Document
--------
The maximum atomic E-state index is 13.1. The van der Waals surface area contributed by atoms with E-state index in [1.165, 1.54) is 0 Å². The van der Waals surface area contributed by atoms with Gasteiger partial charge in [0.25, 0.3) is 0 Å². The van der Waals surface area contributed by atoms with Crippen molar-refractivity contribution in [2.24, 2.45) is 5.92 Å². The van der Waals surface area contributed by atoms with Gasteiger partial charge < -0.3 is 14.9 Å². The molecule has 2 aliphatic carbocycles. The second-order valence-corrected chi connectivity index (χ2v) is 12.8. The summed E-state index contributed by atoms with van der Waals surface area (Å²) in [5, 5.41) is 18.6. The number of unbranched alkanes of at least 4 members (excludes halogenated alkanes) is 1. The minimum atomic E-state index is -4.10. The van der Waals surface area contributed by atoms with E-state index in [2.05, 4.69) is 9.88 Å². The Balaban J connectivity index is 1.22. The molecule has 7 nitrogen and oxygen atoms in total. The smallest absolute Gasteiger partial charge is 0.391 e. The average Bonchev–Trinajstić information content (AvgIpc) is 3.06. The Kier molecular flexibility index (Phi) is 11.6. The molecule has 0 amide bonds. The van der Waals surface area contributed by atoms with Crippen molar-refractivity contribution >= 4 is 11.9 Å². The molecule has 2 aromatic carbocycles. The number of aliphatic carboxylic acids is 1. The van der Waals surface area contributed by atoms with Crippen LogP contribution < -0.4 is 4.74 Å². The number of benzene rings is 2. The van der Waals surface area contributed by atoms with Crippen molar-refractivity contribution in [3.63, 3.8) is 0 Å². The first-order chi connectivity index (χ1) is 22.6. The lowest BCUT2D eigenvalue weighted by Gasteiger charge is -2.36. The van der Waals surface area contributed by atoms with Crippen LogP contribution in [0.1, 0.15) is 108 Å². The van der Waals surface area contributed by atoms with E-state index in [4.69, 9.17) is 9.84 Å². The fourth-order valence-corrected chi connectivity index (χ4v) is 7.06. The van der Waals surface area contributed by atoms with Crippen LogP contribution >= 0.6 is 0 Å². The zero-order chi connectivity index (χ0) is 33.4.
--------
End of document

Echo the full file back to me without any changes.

The maximum atomic E-state index is 13.1. The van der Waals surface area contributed by atoms with E-state index in [1.165, 1.54) is 0 Å². The van der Waals surface area contributed by atoms with Gasteiger partial charge in [0.25, 0.3) is 0 Å². The van der Waals surface area contributed by atoms with Crippen molar-refractivity contribution in [2.24, 2.45) is 5.92 Å². The van der Waals surface area contributed by atoms with Gasteiger partial charge < -0.3 is 14.9 Å². The molecule has 2 aliphatic carbocycles. The second-order valence-corrected chi connectivity index (χ2v) is 12.8. The summed E-state index contributed by atoms with van der Waals surface area (Å²) in [5, 5.41) is 18.6. The number of unbranched alkanes of at least 4 members (excludes halogenated alkanes) is 1. The minimum atomic E-state index is -4.10. The van der Waals surface area contributed by atoms with E-state index in [2.05, 4.69) is 9.88 Å². The Balaban J connectivity index is 1.22. The molecule has 7 nitrogen and oxygen atoms in total. The smallest absolute Gasteiger partial charge is 0.391 e. The average Bonchev–Trinajstić information content (AvgIpc) is 3.06. The Kier molecular flexibility index (Phi) is 11.6. The molecule has 0 amide bonds. The van der Waals surface area contributed by atoms with Crippen molar-refractivity contribution >= 4 is 11.9 Å². The molecule has 2 aromatic carbocycles. The number of aliphatic carboxylic acids is 1. The van der Waals surface area contributed by atoms with Crippen LogP contribution < -0.4 is 4.74 Å². The number of benzene rings is 2. The van der Waals surface area contributed by atoms with Crippen molar-refractivity contribution in [3.63, 3.8) is 0 Å². The first-order chi connectivity index (χ1) is 22.6. The lowest BCUT2D eigenvalue weighted by Gasteiger charge is -2.36. The van der Waals surface area contributed by atoms with Crippen LogP contribution in [0.1, 0.15) is 108 Å². The van der Waals surface area contributed by atoms with E-state index in [4.69, 9.17) is 9.84 Å². The fourth-order valence-corrected chi connectivity index (χ4v) is 7.06. The van der Waals surface area contributed by atoms with Crippen LogP contribution >= 0.6 is 0 Å². The zero-order chi connectivity index (χ0) is 33.4.